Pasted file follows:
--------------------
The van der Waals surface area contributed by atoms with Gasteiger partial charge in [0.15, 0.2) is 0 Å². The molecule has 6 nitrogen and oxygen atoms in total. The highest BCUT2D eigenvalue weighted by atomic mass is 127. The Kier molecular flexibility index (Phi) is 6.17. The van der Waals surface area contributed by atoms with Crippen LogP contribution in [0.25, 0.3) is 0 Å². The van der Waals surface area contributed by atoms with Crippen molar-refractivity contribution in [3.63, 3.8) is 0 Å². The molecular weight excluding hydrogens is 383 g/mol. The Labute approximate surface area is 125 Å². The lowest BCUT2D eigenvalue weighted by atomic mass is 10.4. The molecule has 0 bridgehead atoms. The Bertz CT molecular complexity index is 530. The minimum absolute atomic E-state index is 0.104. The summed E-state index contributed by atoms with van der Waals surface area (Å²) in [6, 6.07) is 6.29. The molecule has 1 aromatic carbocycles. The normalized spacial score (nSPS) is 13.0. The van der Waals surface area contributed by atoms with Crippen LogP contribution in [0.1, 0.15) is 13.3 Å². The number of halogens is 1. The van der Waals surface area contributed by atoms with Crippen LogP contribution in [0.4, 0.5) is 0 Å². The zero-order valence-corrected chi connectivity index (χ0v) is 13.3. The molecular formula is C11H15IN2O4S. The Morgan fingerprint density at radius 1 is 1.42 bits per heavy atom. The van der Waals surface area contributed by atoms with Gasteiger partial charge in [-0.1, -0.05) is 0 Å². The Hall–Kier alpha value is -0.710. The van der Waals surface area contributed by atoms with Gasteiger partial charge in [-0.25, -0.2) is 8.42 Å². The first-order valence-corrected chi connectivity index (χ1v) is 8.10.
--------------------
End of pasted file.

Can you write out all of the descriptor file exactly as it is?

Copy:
The van der Waals surface area contributed by atoms with Gasteiger partial charge in [0.15, 0.2) is 0 Å². The molecule has 6 nitrogen and oxygen atoms in total. The highest BCUT2D eigenvalue weighted by atomic mass is 127. The Kier molecular flexibility index (Phi) is 6.17. The van der Waals surface area contributed by atoms with Crippen LogP contribution in [0.25, 0.3) is 0 Å². The van der Waals surface area contributed by atoms with Crippen molar-refractivity contribution in [3.63, 3.8) is 0 Å². The molecular weight excluding hydrogens is 383 g/mol. The Labute approximate surface area is 125 Å². The lowest BCUT2D eigenvalue weighted by atomic mass is 10.4. The molecule has 0 bridgehead atoms. The Bertz CT molecular complexity index is 530. The minimum absolute atomic E-state index is 0.104. The summed E-state index contributed by atoms with van der Waals surface area (Å²) in [6, 6.07) is 6.29. The molecule has 1 aromatic carbocycles. The normalized spacial score (nSPS) is 13.0. The van der Waals surface area contributed by atoms with Crippen LogP contribution in [0.1, 0.15) is 13.3 Å². The number of halogens is 1. The van der Waals surface area contributed by atoms with Crippen LogP contribution in [0.4, 0.5) is 0 Å². The zero-order valence-corrected chi connectivity index (χ0v) is 13.3. The molecular formula is C11H15IN2O4S. The Morgan fingerprint density at radius 1 is 1.42 bits per heavy atom. The van der Waals surface area contributed by atoms with Gasteiger partial charge in [-0.1, -0.05) is 0 Å². The Hall–Kier alpha value is -0.710. The van der Waals surface area contributed by atoms with Gasteiger partial charge in [-0.25, -0.2) is 8.42 Å². The first-order valence-corrected chi connectivity index (χ1v) is 8.10.